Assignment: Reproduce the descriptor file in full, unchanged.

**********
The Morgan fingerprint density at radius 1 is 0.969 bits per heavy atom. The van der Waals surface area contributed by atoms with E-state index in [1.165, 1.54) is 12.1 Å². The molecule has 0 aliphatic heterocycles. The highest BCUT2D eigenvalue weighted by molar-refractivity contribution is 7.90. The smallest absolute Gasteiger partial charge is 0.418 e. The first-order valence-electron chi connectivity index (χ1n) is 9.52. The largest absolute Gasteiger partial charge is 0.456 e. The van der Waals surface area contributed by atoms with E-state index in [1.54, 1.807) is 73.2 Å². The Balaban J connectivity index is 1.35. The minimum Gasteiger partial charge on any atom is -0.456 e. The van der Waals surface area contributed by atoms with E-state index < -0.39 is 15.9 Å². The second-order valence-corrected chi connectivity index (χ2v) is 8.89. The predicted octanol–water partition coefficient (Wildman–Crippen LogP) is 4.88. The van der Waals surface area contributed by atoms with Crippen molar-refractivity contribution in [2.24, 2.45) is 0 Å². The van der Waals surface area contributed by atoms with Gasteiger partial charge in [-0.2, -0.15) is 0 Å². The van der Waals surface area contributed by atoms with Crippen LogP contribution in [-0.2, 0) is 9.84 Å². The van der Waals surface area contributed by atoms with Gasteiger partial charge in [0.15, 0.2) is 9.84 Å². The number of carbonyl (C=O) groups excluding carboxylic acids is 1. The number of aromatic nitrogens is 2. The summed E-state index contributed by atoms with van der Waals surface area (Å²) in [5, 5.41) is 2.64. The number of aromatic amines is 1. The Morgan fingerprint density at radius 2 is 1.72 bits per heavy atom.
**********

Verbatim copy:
The Morgan fingerprint density at radius 1 is 0.969 bits per heavy atom. The van der Waals surface area contributed by atoms with E-state index in [1.165, 1.54) is 12.1 Å². The molecule has 0 aliphatic heterocycles. The highest BCUT2D eigenvalue weighted by molar-refractivity contribution is 7.90. The smallest absolute Gasteiger partial charge is 0.418 e. The first-order valence-electron chi connectivity index (χ1n) is 9.52. The largest absolute Gasteiger partial charge is 0.456 e. The van der Waals surface area contributed by atoms with E-state index in [1.54, 1.807) is 73.2 Å². The Balaban J connectivity index is 1.35. The minimum Gasteiger partial charge on any atom is -0.456 e. The van der Waals surface area contributed by atoms with E-state index < -0.39 is 15.9 Å². The second-order valence-corrected chi connectivity index (χ2v) is 8.89. The predicted octanol–water partition coefficient (Wildman–Crippen LogP) is 4.88. The van der Waals surface area contributed by atoms with Crippen molar-refractivity contribution in [2.24, 2.45) is 0 Å². The van der Waals surface area contributed by atoms with Gasteiger partial charge in [-0.2, -0.15) is 0 Å². The van der Waals surface area contributed by atoms with Crippen LogP contribution in [-0.2, 0) is 9.84 Å². The van der Waals surface area contributed by atoms with Gasteiger partial charge in [0.15, 0.2) is 9.84 Å². The number of carbonyl (C=O) groups excluding carboxylic acids is 1. The number of aromatic nitrogens is 2. The summed E-state index contributed by atoms with van der Waals surface area (Å²) in [5, 5.41) is 2.64. The number of aromatic amines is 1. The Morgan fingerprint density at radius 2 is 1.72 bits per heavy atom.